The critical chain is a resource-oriented method and represents the longest chain of tasks, taking into account limited resources and is used with the aim of achieving the minimum project duration. The critical chain planning is not only about determining what to do and when to do it, but who actually does it. The critical chain method brings these two new thoughts to project planning:
- No Multitasking is not allowed!
- There are no individual buffers!
1. No multitasking allowed
It has been proven that multitasking is a productivity killer and therefore extremely inefficient. So when you are under pressure to complete a project as quickly as possible, avoid multitasking at all costs. Here's how you avoid multitasking with the Critical Chain method:
The number of projects is limited and only approved if the resource capacity allows it. Each resource always only works on one task at a time, preventing them from switching between several tasks and resulting in long processing times. Resources can be allocated more effectively and efficiently when there is a clear prioritization of the projects and tasks. Resources working on a critical project element receive the support they need from the team and the organization to get their tasks done as quickly as possible. This includes, for example, minimizing or postponing daily business tasks.
How are tasks handed over? What if the predecessor has been completed and the successor can't start yet because the assigned resource is still busy with another task? The rule is a "no multitasking" afterall: every resource must dedicate 100% of their capacity to complete one task. But if you wait for the resource to complete their current task, you will have idle time during which the project process is at a standstill. In order to avoid such idle times and multitasking, the project staff must be disciplined and follow the project process closely and, just like in a relay race, be ready to receive the "baton" from the predecessor.
This chart helps you identify which projects to prioritize with the critical chain method.
2. Better effort estimation and inclusion of buffers
Buffers an be helpful leeway for unforeseen events that provide flexibility. Buffers can help prevent a delay in an activity from delaying the entire project. But buffers also have their downsides. Under Parkinson's Law work expands to the extent that time is available for its completion. In short, when we have more time to complete a task, we postpone the task and complete it just before the end. So we tend to procrastinate rather than get the job done as quickly as possible. So ultimately there is no buffer left and only delays in the project are passed on, but not in cases of early completion.
That's why the critical chain method doesn't have individual buffers. Instead, the procedure is as follows:
Project team members estimate the duration and 50% of this duration is used by the critical chain method as optimistic or minimum duration in the planning. The difference between these two durations is added as a time buffer across all activities and inserted at the end of the project.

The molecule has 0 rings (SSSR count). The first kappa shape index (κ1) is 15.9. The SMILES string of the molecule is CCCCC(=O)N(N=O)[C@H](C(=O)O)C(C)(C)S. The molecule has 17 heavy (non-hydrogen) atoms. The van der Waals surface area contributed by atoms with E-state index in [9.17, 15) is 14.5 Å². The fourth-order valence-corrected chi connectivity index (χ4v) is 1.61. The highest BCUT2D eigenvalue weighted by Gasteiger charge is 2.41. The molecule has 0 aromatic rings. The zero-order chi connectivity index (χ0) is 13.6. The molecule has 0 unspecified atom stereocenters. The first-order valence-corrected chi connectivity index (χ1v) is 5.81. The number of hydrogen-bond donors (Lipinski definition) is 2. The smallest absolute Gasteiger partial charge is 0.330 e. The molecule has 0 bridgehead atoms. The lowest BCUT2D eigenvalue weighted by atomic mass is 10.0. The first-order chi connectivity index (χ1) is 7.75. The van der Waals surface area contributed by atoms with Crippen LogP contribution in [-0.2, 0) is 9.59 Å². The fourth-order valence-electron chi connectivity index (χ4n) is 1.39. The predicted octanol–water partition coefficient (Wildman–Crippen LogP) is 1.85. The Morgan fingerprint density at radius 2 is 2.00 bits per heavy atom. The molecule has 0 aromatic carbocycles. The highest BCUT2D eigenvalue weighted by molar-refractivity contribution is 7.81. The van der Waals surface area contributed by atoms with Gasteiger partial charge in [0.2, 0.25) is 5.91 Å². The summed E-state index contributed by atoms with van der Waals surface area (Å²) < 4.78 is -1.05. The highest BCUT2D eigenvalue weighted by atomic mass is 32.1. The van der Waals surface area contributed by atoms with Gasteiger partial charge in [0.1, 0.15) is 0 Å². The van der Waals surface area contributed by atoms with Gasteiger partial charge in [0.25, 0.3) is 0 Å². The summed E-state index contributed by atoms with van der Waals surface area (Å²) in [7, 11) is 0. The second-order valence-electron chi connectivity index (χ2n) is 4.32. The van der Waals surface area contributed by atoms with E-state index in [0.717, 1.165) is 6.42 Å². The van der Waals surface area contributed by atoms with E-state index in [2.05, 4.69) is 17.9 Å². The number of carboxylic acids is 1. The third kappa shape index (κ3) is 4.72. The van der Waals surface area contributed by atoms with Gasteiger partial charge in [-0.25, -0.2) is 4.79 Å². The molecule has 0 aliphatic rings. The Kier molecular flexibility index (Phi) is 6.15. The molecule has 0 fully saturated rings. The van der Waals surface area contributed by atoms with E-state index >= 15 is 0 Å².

Advantage of the critical chain method
The great advantage of this method is that you can shorten the project time significantly. The project duration can be shortened by about 25% and the adherence to the schedule can be increased to almost 100%. A further side effect is the quality improvement of the project result - as employees always concentrate on only one task at a time, so oversights and mistakes, which are often made when multitasking, can be avoided.
The critical path
The critical path represents the longest chain of activities and milestones for which there is no time buffer. This means that activities that are on the critical path must not be delayed, otherwise the total project duration is delayed by the same amount. On the other hand, if you finish activities that are on the critical path ahead of schedule, you can complete the project earlier as well. The method is used to identify bottlenecks in the project. It shows project managers activities where delays are risky, so you can take countermeasures from the start.
To avoid delays in activities on the critical path, you can allocate additional resources to these activities. You should also try and work on critical tasks simultaneously if possible.
The big advantage of the critical path is that you can quickly identify bottlenecks in the project and - in the best case - prevent risks in order to avoid delays.
Summary: Critical Chain versus Critical Path
Source: HS Augsburg Glossary
Just as there is no clear answer in the discussion Agile versus waterfall planning, there is also no winner when it comes to Critical Path versus Critical Chain. It depends on the project and above all on the project team and the company culture. Although the critical chain method can shorten the project duration, a resource cannot always devote 100% to a task, for example.
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